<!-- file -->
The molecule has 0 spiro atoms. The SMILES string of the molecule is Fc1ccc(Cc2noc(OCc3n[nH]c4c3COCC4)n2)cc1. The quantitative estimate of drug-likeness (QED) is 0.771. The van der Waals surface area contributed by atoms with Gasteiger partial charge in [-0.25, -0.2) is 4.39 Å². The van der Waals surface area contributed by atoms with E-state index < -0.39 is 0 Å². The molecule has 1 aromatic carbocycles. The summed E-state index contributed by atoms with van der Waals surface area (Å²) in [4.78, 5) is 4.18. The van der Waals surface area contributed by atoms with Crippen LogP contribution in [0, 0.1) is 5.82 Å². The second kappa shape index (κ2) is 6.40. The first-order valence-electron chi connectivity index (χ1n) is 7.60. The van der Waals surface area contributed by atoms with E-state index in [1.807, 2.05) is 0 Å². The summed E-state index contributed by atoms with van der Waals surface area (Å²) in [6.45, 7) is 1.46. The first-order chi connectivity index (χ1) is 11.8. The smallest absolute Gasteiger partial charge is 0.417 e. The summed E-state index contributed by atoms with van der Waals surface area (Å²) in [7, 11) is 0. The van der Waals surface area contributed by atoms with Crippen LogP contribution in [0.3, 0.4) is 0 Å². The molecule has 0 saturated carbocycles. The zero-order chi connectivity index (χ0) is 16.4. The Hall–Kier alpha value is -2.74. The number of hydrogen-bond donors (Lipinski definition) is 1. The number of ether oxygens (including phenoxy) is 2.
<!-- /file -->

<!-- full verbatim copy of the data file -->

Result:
The molecule has 0 spiro atoms. The SMILES string of the molecule is Fc1ccc(Cc2noc(OCc3n[nH]c4c3COCC4)n2)cc1. The quantitative estimate of drug-likeness (QED) is 0.771. The van der Waals surface area contributed by atoms with Gasteiger partial charge in [-0.25, -0.2) is 4.39 Å². The van der Waals surface area contributed by atoms with E-state index < -0.39 is 0 Å². The molecule has 1 aromatic carbocycles. The summed E-state index contributed by atoms with van der Waals surface area (Å²) in [4.78, 5) is 4.18. The van der Waals surface area contributed by atoms with Crippen LogP contribution in [0, 0.1) is 5.82 Å². The second kappa shape index (κ2) is 6.40. The first-order valence-electron chi connectivity index (χ1n) is 7.60. The van der Waals surface area contributed by atoms with E-state index in [1.807, 2.05) is 0 Å². The summed E-state index contributed by atoms with van der Waals surface area (Å²) in [6.45, 7) is 1.46. The first-order chi connectivity index (χ1) is 11.8. The smallest absolute Gasteiger partial charge is 0.417 e. The summed E-state index contributed by atoms with van der Waals surface area (Å²) in [7, 11) is 0. The van der Waals surface area contributed by atoms with Crippen LogP contribution in [0.3, 0.4) is 0 Å². The molecule has 0 saturated carbocycles. The zero-order chi connectivity index (χ0) is 16.4. The Hall–Kier alpha value is -2.74. The number of hydrogen-bond donors (Lipinski definition) is 1. The number of ether oxygens (including phenoxy) is 2.